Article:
I don’t do organized tours very often but sometimes it’s unavoidable.  If you’re going out on a tour of some islands, unless if you have your own private boat, you’ll more than likely be sharing a boat with a lot of other people. The fact that you’re all enjoying the same experience is a good starting point for common ground.  I’ve met some incredible and fun loving people through these day tours that turned into meeting up later for dinner and other activities.  

Day trips can be anything from an organized tour to go swimming to a food tasting tour where you go to different locations to try different local cuisine.  They’re usually small groups of about 10 people so you get to know a few people pretty well. The one thing I wouldn’t recommend is trying to meet people where you’re trying to listen to someone. For example, if you’re doing a guided tour of the Louvre, I wouldn’t consider that a great opportunity to meet people.  You want some “dead’ time in between where there is nothing to do but talk and get to know one another.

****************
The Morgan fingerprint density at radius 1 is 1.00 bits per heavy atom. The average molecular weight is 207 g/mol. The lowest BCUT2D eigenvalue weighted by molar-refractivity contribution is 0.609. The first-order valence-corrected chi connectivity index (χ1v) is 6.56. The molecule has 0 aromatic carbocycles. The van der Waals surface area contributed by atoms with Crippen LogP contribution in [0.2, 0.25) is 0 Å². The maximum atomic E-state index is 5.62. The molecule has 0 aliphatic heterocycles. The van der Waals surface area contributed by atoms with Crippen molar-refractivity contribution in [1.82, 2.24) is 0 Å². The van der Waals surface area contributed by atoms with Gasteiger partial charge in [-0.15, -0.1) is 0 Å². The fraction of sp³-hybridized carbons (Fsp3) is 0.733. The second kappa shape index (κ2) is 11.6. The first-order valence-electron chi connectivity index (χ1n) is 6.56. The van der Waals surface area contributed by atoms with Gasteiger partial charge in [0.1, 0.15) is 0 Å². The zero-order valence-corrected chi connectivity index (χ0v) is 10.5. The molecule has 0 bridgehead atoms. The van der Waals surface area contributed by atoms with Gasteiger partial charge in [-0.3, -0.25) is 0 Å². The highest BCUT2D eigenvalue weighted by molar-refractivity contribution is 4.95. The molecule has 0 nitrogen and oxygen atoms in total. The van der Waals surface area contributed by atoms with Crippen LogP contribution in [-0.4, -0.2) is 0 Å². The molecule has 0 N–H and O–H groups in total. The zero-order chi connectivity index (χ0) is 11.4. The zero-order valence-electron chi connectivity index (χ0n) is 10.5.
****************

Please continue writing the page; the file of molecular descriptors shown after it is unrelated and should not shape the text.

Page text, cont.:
Other examples are things like bike tours, segway tours, or just free walking tours. If you’re in Sydney, do the Harbor Bridge Tour.  The groups are small and by the end, you’ll feel like you just made 6 new friends. 

Strike up a conversation on a train

A lot of older trains have compartments where there are 6-8 people in each and they’re all shared.  Not only is it a great place to meet locals and get advice, it’s also a great time to practice your language skills.  

My best example is when I was on the train from Marrakech to Fes in Morocco.  On the last leg of the train, an older man came and sat in the compartment where I was sitting.  We ended up having a great conversation and it turned out he was a guide. He took me all over Fes and the outskirts where I would have never gone had we not spoken.  He volunteered his time for 2 days only because he loved his city so much. At then end, I didn’t really have that much money and I really wanted to give him something for his hospitality.  All he said was, just pay whatever you want if it’s important to you. I’ve never had a more wonderful experience.